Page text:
Del Frisco's Restaurant Group reported a mixed plate of sales trends for two of its restaurant concepts on Oct. 9, 2013. Its results give you a glimpse into two different areas of the steak restaurant industry. Sales took off among fine-dining, upscale, and business customers, while they went in the opposite direction among weekend casual diners. It may be time to trade in your casual dining stocks and aim more upscale.
Here's to fine dining
Del Frisco announced that companywide sales were up 13.2% to $54.2 million. While a large part of this gain was due to the addition of new restaurants, its fine-dining Double Eagle Steak House chain alone showed an impressive 4.4% increase in same-restaurant sales. It was the 15th quarter in a row with an increase. However, its casual Sullivan's Steakhouse chain reported the opposite: it showed a 5.9% plunge in same-restaurant sales.
Fine-dining was clearly a big winner, while the more casual guests decided to stay at home. In fact, each of its nine individual Double Eagle Steak House restaurants open for over a year experienced positive growth in traffic. The company theorized that the reason the Sullivan's Steakhouse restaurant performed poorly wasn't a bad economy, but rather a consumer that chose to spend increased income on "cars, home remodeling projects or durable goods," and not on dining. The company's weekly business customers have held steady, while its weekend warriors have disappeared.
Steak biz peers
Bloomin' Brands has a similar story to tell. It owns and operates the Outback Steakhouse chain, along with the fine-dining Fleming's Prime Steakhouse and Wine Bar chain. Its Outback sales did well last quarter, with a 2.8% increase among same restaurants year over year. Its fine-dining steak chain was the real star, though; Fleming's saw a 3.8% increase in same restaurant sales for its 13th quarterly rise in a row.
Ruth's Hospitality Group owns and operates the fine-dining Ruth's Chris Steak House chain. It, too, is seeing a surge in its same-restaurant sales. Last quarter they increased 4.6%, which was also its 13th quarter in a row of positive gains. In the most recent conference call CEO Michael O'Donnell stated, "Our sales and traffic trends, which had been very encouraging for almost 4 years running and, of course, our bottom line performance, which has resulted in significant earnings growth since 2010." The company forecasted continued growth for the rest of the year as the third quarter was running at "low- to mid-single digits" in percentage growth.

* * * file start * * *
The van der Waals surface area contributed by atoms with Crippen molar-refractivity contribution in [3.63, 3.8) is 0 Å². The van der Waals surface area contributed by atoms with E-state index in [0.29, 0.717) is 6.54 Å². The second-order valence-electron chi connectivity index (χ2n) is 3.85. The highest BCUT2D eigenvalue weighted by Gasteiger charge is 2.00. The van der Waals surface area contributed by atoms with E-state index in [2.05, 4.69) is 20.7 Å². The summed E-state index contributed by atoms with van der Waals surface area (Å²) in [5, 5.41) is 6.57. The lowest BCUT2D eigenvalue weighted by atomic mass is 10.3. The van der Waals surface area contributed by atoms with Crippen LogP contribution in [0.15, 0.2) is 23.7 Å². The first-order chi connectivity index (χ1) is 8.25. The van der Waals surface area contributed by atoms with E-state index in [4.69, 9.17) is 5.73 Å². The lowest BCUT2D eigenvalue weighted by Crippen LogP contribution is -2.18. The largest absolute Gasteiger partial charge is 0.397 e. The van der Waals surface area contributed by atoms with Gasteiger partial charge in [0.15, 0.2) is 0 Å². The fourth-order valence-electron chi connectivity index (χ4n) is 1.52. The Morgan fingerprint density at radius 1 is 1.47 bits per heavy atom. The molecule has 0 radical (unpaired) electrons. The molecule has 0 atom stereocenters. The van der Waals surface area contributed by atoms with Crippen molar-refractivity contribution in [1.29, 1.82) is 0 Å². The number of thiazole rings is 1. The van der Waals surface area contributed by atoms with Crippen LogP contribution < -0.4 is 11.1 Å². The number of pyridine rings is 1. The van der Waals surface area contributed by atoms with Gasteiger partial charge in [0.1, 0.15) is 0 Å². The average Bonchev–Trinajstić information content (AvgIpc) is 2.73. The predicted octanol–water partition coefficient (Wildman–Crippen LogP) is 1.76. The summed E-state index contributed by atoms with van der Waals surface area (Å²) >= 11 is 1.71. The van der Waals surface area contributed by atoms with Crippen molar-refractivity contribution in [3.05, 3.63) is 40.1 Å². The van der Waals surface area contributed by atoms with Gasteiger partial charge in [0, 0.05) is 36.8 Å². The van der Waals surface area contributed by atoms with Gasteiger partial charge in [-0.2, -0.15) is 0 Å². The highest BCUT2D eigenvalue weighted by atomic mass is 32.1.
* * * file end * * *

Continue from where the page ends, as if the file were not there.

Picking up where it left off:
Not all casual steak is suffering
On the flip side, Texas Roadhouse appears to be bucking the fine-dining-only growth trend. While it is more casual-oriented than its fine-dining peers, that didn't stop it from beefing up its same-restaurant sales. Last quarter it reported a 4.5% rise in line with Del Frisco's fine dining, Ruth's Chris, and Fleming's. That may be a bit unique to Texas Roadhouse, which has given up promotional discounts.
Final foolish thoughts
The core strength for Del Frisco is coming from its fine-dining steak restaurants, while its casual steak joints act as a drag. To scale up your portfolio from medium to well done in light of industry trends, consider a pure play on fine dining. Ruth's Hospitality Group is the only publicly-traded pure fine-dining steak company. While others such as Del Frisco and Bloomin' Brands also own fine-dining concepts, weaker results from their casual concepts may drag down their overall earnings. Watch the industry trends to stay assured that Ruth's will continue to dine on growth.
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The article Make Your Portfolio More Upscale with Fine Dining originally appeared on Fool.com.Nickey Friedman has no position in any stocks mentioned. The Motley Fool recommends Texas Roadhouse. Try any of our Foolish newsletter services free for 30 days. We Fools may not all hold the same opinions, but we all believe that considering a diverse range of insights makes us better investors. The Motley Fool has a disclosure policy.
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